Boeing’s first space-ready Starliner crew capsule heads to its launch pad Thursday

Boeing’s first Starliner crew capsule to fly in space is set to depart its factory Thursday at the Kennedy Space Center in Florida for a trip to a launch pad a few miles away, where it will be raised atop an Atlas 5 rocket for liftoff next month on an unpiloted test flight to the International Space Station.

The Starliner spacecraft is being readied for liftoff no earlier than Dec. 17 from Cape Canaveral on a week-long unpiloted demonstration flight to the International Space Station, a crucial precursor before the first crewed Starliner mission next year.

Fresh out of a fueling cell inside a former space shuttle hangar at Kennedy, the Starliner spacecraft is scheduled to roll out of its manufacturing facility around 5 a.m. EST (1000 GMT) Thursday on a slow-speed transporter for a road trip to pad 41 at nearby Cape Canaveral Air Force Station.

The Starliner spacecraft will be hoisted by crane into the Vertical Integration Facility at pad 41, where ground crews will connect the capsule to the top of a United Launch Alliance Atlas 5 rocket.

ULA began assembling components of the Atlas 5 rocket inside the VIF on Nov. 4, when the Atlas 5’s first stage was raised vertical on top of a mobile launch platform. Since then, technicians have installed two strap-on solid rocket boosters on each side of the Atlas 5’s bronze first stage and lifted the rocket’s Centaur upper stage on top.

The Centaur upper stage features two major changes from hardware that’s flown on ULA’s 80 previous Atlas 5 launches.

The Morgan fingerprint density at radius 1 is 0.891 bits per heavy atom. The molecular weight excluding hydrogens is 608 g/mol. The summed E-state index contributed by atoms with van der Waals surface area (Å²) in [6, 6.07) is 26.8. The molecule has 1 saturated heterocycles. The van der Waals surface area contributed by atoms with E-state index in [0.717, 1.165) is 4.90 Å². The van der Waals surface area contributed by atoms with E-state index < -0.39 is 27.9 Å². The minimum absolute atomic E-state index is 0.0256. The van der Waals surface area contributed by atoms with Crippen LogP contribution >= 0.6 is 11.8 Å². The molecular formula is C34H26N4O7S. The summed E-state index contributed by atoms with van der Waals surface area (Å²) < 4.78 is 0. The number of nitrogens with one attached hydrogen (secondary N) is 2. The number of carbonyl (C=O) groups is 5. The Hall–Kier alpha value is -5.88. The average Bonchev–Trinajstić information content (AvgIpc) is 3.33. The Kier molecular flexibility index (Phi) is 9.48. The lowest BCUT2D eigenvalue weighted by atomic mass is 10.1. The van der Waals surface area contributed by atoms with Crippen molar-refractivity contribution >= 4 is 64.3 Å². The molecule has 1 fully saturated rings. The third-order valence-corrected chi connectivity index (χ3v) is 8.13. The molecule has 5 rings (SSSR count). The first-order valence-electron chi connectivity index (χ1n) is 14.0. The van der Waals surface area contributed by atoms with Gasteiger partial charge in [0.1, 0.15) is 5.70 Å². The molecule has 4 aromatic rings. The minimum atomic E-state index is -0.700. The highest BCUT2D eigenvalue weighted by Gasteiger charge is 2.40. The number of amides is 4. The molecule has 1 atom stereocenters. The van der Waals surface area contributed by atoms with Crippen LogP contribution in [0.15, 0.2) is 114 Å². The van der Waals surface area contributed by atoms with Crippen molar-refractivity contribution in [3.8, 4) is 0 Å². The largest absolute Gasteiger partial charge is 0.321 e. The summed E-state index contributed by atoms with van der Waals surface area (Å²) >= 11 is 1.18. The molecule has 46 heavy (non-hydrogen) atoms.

The Centaur designed for Starliner missions is powered by two Aerojet Rocketdyne RL10 engines, while the earlier Atlas 5 missions flew with a single-engine Centaur stage. ULA also designed a structural skirt on the top of the Centaur stage to reduce aerodynamic loads during the rocket’s climb through the atmosphere, a change introduced because the Starliner will not fly inside a payload shroud during launch.

Since stacking the Atlas 5 rocket inside the VIF, ULA has powered up the launcher for a series of pre-flight checkouts. On Tuesday, ULA, Boeing and NASA teams conducted a mission dress rehearsal to practice countdown procedures ahead of the Starliner’s scheduled launch Dec. 17.

Once the Starliner spacecraft is lifted atop the Atlas 5, ground crews will verify a series of mechanical and electrical connections between the launch vehicle and the crew capsule. The entire Atlas 5 rocket with the Starliner on top will stand 172 feet (52 meters) tall.

NASA is paying Boeing more than $5 billion to develop, build and fly Starliner missions to ferry astronauts to and from the space station. SpaceX has received a similar set of agreements valued at approximately $3.1 billion for the company’s Crew Dragon spacecraft, which completed its first unpiloted test flight to the station earlier this year.

Both companies aim to fly NASA astronauts into low Earth orbit in the first half of 2020, ending nearly nine years of U.S. reliance on

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